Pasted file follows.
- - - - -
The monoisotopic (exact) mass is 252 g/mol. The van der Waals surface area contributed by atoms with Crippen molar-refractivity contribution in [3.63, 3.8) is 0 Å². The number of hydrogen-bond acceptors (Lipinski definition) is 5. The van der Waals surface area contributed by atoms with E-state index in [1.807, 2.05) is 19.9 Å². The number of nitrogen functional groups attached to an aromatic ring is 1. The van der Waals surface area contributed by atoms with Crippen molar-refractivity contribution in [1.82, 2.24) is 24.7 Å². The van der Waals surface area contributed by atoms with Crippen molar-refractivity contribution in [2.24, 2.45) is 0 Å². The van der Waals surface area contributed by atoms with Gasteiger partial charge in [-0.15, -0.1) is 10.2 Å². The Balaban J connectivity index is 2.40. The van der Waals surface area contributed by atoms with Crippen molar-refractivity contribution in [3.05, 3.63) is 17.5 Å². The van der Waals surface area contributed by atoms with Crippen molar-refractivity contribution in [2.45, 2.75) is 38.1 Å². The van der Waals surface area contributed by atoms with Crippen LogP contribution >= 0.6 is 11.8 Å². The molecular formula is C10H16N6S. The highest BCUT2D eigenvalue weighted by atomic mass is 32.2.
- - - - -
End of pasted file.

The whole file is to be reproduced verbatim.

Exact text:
The monoisotopic (exact) mass is 252 g/mol. The van der Waals surface area contributed by atoms with Crippen molar-refractivity contribution in [3.63, 3.8) is 0 Å². The number of hydrogen-bond acceptors (Lipinski definition) is 5. The van der Waals surface area contributed by atoms with E-state index in [1.807, 2.05) is 19.9 Å². The number of nitrogen functional groups attached to an aromatic ring is 1. The van der Waals surface area contributed by atoms with Crippen molar-refractivity contribution in [1.82, 2.24) is 24.7 Å². The van der Waals surface area contributed by atoms with Crippen molar-refractivity contribution in [2.24, 2.45) is 0 Å². The van der Waals surface area contributed by atoms with Gasteiger partial charge in [-0.15, -0.1) is 10.2 Å². The Balaban J connectivity index is 2.40. The van der Waals surface area contributed by atoms with Crippen molar-refractivity contribution in [3.05, 3.63) is 17.5 Å². The van der Waals surface area contributed by atoms with Crippen molar-refractivity contribution in [2.45, 2.75) is 38.1 Å². The van der Waals surface area contributed by atoms with Crippen LogP contribution >= 0.6 is 11.8 Å². The molecular formula is C10H16N6S. The highest BCUT2D eigenvalue weighted by atomic mass is 32.2.